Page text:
Three by five

Above is the most important thing on my desk. A pile of 3×5 index cards from Staples.

I’ve paid tons of dough for tremendous productivity apps. I know how to get them to do the thing and import the whozit and color the doohickey red when the thingamabob meets my Fidget Criteria.

It’s really awesome and satisfies my need to fill every idle moment with some sort of work spasm. But that’s not what I want to do.

I want to write on paper with a pen.

On my desk is this stack of 3×5 index cards. I’ve also got several pencils in a plastic cup festooned with construction paper, buttons, feathers and an irresponsible amount of Elmer’s glue around the words, “I’m as lucky as can be, for the world’s best dad belongs to me.”

That kid cried a lot when I took it from her on the bus.

When “stuff” comes in, I grab a card, write down the briefest synopsis, toss it into a plastic inbox and resume what I was doing. Everything goes onto an index card, like requests from my wife, thoughts that pop into my head, ideas to try out and so on. At the end of the day, I take one card at a time out of the box, decide what its message is 1, act accordingly and then throw it away.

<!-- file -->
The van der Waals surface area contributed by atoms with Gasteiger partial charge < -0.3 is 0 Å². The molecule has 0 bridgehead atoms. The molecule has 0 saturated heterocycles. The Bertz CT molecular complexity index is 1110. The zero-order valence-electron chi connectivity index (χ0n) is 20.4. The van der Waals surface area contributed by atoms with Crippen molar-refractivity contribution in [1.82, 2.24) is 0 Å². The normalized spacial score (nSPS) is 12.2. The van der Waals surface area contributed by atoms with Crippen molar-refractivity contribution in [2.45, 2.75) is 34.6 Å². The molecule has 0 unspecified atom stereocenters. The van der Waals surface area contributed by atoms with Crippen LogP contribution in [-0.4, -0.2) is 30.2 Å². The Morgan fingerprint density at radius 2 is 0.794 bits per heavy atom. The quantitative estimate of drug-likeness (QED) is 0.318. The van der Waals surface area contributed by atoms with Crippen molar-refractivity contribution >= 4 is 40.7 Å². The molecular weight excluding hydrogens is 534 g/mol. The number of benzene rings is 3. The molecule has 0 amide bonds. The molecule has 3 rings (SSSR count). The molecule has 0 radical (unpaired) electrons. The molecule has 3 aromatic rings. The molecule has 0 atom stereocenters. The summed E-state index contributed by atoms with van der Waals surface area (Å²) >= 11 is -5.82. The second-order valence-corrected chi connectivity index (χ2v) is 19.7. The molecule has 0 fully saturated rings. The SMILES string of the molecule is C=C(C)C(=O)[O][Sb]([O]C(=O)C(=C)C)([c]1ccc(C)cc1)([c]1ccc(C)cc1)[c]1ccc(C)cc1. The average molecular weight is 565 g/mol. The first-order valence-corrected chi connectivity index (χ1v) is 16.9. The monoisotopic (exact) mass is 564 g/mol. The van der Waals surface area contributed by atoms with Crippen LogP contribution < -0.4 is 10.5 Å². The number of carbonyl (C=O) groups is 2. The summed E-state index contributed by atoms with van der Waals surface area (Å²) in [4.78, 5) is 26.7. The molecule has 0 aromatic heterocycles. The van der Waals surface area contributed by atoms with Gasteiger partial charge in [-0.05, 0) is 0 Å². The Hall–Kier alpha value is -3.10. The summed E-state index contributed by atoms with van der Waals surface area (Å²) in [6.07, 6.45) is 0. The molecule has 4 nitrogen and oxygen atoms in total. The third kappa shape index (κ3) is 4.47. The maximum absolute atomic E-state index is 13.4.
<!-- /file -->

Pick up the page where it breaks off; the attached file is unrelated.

The interruption is minor and the processing is simple (one card and, subsequently, one thought at a time), orderly and effective. From there, I can place actions into the fancy software 2, but it starts with an index card. Give it a try.

  1. Actionable, reference material or trash.
  2. But while we’re being honest, they usually end up on one of David Seah’s Printable CEO forms, which I cannot and will not work without. That’s a future post.